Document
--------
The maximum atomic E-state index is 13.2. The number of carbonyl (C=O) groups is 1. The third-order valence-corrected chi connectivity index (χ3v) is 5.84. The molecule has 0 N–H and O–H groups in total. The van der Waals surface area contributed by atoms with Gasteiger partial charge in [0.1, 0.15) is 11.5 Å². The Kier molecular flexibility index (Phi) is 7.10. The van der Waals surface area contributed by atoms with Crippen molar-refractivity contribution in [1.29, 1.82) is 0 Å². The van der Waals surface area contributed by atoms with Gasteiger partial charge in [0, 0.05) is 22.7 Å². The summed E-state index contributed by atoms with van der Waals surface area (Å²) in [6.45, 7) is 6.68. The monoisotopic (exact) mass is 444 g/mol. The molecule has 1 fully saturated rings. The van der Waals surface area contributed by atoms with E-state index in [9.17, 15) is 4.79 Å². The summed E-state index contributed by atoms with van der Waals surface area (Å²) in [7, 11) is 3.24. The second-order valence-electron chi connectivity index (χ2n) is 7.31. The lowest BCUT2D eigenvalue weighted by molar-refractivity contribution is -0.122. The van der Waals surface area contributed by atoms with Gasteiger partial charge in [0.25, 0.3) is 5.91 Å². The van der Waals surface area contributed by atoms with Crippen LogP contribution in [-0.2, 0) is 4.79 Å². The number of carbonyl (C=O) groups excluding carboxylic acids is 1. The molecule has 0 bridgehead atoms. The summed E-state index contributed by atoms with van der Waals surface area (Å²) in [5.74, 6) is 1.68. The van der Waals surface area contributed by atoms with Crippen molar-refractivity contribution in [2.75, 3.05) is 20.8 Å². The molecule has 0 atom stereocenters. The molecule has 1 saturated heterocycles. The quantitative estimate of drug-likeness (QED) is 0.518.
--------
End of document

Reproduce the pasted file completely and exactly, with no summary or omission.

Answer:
The maximum atomic E-state index is 13.2. The number of carbonyl (C=O) groups is 1. The third-order valence-corrected chi connectivity index (χ3v) is 5.84. The molecule has 0 N–H and O–H groups in total. The van der Waals surface area contributed by atoms with Gasteiger partial charge in [0.1, 0.15) is 11.5 Å². The Kier molecular flexibility index (Phi) is 7.10. The van der Waals surface area contributed by atoms with Crippen molar-refractivity contribution in [1.29, 1.82) is 0 Å². The van der Waals surface area contributed by atoms with Gasteiger partial charge in [0, 0.05) is 22.7 Å². The summed E-state index contributed by atoms with van der Waals surface area (Å²) in [6.45, 7) is 6.68. The monoisotopic (exact) mass is 444 g/mol. The molecule has 1 fully saturated rings. The van der Waals surface area contributed by atoms with E-state index in [9.17, 15) is 4.79 Å². The summed E-state index contributed by atoms with van der Waals surface area (Å²) in [7, 11) is 3.24. The second-order valence-electron chi connectivity index (χ2n) is 7.31. The lowest BCUT2D eigenvalue weighted by molar-refractivity contribution is -0.122. The van der Waals surface area contributed by atoms with Gasteiger partial charge in [0.25, 0.3) is 5.91 Å². The van der Waals surface area contributed by atoms with Crippen LogP contribution in [-0.2, 0) is 4.79 Å². The number of carbonyl (C=O) groups excluding carboxylic acids is 1. The molecule has 0 bridgehead atoms. The summed E-state index contributed by atoms with van der Waals surface area (Å²) in [5.74, 6) is 1.68. The van der Waals surface area contributed by atoms with Crippen molar-refractivity contribution in [2.75, 3.05) is 20.8 Å². The molecule has 0 atom stereocenters. The molecule has 1 saturated heterocycles. The quantitative estimate of drug-likeness (QED) is 0.518.